'Lambulance' busy after spring snow in the South Island

A novel way to transport sick and orphaned lambs has been kept busy in the polar blast which has been sweeping the country.

The 'Lambulance' was the brainchild of Bradley Stewart, who farms at Wreys Bush, near Winton.

He came up with the idea as a solution to the large number of lambs needing help.

The Lambulance is used to help in the care for lost and ill lambs, as well as lambs whose mothers don't have sufficient milk as they maybe triplets or quads.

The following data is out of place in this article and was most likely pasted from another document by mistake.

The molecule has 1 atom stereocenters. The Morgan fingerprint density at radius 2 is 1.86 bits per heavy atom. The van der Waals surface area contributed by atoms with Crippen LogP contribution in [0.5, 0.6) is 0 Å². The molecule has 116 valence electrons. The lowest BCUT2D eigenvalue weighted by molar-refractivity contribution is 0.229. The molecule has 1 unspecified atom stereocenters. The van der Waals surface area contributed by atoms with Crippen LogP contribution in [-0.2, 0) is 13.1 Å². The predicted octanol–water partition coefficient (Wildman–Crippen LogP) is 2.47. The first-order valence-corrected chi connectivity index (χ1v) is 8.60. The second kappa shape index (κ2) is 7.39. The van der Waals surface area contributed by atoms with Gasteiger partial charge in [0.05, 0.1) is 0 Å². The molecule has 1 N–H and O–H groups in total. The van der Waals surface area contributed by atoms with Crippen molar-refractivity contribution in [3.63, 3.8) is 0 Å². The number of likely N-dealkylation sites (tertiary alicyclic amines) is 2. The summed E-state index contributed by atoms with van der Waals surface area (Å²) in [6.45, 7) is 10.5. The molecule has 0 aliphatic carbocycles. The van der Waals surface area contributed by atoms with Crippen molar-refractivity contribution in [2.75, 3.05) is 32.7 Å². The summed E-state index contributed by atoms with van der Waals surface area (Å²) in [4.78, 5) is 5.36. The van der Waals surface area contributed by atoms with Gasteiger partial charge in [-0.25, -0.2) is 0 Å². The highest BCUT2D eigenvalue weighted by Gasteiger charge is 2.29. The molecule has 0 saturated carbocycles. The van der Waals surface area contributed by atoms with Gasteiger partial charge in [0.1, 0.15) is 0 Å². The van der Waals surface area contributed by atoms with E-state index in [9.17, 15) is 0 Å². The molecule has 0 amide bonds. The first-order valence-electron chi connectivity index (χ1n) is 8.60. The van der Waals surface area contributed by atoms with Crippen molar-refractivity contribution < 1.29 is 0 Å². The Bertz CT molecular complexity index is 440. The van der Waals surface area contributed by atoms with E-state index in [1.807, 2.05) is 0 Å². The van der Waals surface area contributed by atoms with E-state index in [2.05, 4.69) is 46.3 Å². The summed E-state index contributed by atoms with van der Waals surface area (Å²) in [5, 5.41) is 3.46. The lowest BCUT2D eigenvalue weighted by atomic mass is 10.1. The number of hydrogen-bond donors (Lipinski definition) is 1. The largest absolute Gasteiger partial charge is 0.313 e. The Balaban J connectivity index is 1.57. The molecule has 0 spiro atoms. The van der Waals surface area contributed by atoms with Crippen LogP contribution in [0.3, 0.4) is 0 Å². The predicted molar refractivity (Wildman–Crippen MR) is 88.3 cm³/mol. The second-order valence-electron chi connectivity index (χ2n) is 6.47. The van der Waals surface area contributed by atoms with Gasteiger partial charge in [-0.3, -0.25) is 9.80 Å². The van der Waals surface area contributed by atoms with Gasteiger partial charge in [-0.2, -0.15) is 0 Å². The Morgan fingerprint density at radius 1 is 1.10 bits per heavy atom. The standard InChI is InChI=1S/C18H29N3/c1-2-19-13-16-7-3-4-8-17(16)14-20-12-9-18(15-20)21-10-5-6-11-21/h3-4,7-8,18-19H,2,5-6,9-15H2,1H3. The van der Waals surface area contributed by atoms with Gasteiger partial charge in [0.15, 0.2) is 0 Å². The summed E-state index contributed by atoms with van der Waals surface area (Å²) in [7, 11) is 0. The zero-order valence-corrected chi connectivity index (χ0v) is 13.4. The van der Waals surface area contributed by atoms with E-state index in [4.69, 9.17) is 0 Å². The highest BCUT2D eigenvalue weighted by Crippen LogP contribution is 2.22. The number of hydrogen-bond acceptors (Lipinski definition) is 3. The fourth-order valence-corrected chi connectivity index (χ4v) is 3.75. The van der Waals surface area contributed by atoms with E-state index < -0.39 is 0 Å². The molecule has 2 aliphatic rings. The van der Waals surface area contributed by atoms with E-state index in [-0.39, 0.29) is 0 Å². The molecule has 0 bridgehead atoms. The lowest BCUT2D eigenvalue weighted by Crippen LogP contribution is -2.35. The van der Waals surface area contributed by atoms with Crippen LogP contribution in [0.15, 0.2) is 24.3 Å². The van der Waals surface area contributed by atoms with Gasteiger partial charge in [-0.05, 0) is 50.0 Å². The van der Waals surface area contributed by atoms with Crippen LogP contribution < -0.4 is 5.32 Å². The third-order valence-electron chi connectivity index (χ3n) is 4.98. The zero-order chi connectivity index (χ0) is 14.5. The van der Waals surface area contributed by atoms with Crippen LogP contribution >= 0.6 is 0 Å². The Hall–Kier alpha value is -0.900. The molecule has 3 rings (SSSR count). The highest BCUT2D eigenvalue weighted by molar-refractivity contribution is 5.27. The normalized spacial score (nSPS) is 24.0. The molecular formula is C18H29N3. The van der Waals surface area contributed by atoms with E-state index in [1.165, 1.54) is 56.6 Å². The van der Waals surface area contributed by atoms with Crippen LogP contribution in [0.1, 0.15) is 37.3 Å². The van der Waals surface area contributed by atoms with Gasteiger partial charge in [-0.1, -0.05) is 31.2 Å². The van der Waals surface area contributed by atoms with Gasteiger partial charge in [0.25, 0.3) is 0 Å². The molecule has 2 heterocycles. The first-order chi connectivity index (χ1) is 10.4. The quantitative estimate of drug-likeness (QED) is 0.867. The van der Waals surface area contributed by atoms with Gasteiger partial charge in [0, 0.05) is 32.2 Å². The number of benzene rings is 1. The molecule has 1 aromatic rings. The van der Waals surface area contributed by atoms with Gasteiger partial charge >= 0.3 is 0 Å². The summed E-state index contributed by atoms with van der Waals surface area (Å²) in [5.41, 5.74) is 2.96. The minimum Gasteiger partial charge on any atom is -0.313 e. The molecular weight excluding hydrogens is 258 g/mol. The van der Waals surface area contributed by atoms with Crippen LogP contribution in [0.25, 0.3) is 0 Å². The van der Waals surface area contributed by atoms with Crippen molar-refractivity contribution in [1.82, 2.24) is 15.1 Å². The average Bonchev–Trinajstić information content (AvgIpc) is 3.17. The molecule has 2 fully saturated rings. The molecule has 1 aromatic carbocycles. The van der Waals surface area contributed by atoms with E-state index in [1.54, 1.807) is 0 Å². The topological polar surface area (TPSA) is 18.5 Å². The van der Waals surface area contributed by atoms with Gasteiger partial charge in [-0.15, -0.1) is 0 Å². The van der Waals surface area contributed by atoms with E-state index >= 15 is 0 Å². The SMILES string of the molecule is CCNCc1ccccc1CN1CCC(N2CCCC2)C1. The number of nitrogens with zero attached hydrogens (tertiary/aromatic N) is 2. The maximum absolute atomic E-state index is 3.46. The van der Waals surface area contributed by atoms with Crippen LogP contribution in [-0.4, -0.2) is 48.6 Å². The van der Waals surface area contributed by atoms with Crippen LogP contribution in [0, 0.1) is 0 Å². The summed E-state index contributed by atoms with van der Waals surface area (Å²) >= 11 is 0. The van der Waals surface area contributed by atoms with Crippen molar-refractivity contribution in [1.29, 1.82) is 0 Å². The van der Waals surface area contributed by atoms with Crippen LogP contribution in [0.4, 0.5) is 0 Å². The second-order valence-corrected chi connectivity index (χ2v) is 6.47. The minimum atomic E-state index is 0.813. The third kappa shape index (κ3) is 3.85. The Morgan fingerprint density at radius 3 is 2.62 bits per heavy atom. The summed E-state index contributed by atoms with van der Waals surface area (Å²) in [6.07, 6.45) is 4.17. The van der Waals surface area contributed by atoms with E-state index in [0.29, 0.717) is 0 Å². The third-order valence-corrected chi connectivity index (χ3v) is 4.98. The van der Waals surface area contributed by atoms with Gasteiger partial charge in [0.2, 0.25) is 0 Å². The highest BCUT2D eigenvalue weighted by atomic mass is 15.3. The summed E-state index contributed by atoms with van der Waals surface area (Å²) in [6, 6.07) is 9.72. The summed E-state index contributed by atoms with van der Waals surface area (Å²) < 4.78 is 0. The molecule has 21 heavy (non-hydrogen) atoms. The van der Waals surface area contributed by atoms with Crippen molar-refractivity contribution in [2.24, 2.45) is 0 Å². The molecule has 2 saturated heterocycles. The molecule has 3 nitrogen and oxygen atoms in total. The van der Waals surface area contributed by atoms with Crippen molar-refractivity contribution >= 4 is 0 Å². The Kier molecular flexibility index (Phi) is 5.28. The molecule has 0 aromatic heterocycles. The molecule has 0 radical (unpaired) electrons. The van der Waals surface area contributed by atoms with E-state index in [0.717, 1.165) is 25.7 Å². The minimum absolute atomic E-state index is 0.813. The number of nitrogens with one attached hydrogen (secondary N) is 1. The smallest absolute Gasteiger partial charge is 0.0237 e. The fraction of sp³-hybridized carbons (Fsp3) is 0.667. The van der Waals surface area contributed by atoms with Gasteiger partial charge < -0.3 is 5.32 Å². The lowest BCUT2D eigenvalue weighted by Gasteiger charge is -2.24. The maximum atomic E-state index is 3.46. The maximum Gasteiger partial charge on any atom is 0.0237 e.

The cold snap has meant a chilly start for many lambs, and the 'Lambulance' has been out rescuing them.

The 400 hectare farm runs TEFrom ewes, a breed known for their multiple births.

"The farm has a high number of triplets and quads, so it's a really safe way of transporting them around the farm," Mr Stewart said.

While the Lambulance is a fun concept, it achieves the serious task of keeping stress levels down for the lambs and ewes.

"We raise up to 300 orphans a year, hence giving them a better start to life and trying to farm with animal welfare in mind," he said.

Many of the ewes will raise the multiple lambs, but Mr Stewart thinks hand-raising the lambs is a more ethical system.